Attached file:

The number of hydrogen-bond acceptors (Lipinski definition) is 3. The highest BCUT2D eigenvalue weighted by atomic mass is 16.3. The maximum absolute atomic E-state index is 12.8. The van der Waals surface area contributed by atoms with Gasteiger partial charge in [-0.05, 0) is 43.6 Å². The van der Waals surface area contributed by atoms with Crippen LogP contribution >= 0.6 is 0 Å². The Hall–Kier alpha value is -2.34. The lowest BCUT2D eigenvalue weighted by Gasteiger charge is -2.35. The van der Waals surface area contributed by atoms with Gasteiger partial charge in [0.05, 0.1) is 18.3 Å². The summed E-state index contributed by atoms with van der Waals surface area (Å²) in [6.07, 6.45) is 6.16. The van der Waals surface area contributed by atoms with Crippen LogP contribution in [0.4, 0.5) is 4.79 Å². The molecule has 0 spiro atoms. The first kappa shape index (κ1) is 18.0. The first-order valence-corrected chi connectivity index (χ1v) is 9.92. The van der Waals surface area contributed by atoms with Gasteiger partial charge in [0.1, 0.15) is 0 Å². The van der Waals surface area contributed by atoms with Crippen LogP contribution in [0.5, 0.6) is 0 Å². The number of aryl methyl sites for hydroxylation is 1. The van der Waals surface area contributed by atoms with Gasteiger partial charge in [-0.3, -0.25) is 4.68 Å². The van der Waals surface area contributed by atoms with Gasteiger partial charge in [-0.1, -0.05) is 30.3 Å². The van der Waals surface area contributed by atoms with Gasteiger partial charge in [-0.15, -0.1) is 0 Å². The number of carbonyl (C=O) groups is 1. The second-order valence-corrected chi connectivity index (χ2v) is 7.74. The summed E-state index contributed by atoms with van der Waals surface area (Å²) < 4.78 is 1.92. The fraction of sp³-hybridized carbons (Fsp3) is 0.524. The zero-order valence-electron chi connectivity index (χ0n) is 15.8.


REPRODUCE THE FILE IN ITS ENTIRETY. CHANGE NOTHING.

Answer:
The number of hydrogen-bond acceptors (Lipinski definition) is 3. The highest BCUT2D eigenvalue weighted by atomic mass is 16.3. The maximum absolute atomic E-state index is 12.8. The van der Waals surface area contributed by atoms with Gasteiger partial charge in [-0.05, 0) is 43.6 Å². The van der Waals surface area contributed by atoms with Crippen LogP contribution >= 0.6 is 0 Å². The Hall–Kier alpha value is -2.34. The lowest BCUT2D eigenvalue weighted by Gasteiger charge is -2.35. The van der Waals surface area contributed by atoms with Gasteiger partial charge in [0.05, 0.1) is 18.3 Å². The summed E-state index contributed by atoms with van der Waals surface area (Å²) in [6.07, 6.45) is 6.16. The van der Waals surface area contributed by atoms with Crippen LogP contribution in [0.4, 0.5) is 4.79 Å². The molecule has 0 spiro atoms. The first kappa shape index (κ1) is 18.0. The first-order valence-corrected chi connectivity index (χ1v) is 9.92. The van der Waals surface area contributed by atoms with Gasteiger partial charge in [0.1, 0.15) is 0 Å². The van der Waals surface area contributed by atoms with Crippen LogP contribution in [0.5, 0.6) is 0 Å². The number of aryl methyl sites for hydroxylation is 1. The van der Waals surface area contributed by atoms with Gasteiger partial charge in [-0.3, -0.25) is 4.68 Å². The van der Waals surface area contributed by atoms with Gasteiger partial charge in [-0.1, -0.05) is 30.3 Å². The van der Waals surface area contributed by atoms with Gasteiger partial charge in [-0.15, -0.1) is 0 Å². The number of carbonyl (C=O) groups is 1. The second-order valence-corrected chi connectivity index (χ2v) is 7.74. The summed E-state index contributed by atoms with van der Waals surface area (Å²) < 4.78 is 1.92. The fraction of sp³-hybridized carbons (Fsp3) is 0.524. The zero-order valence-electron chi connectivity index (χ0n) is 15.8.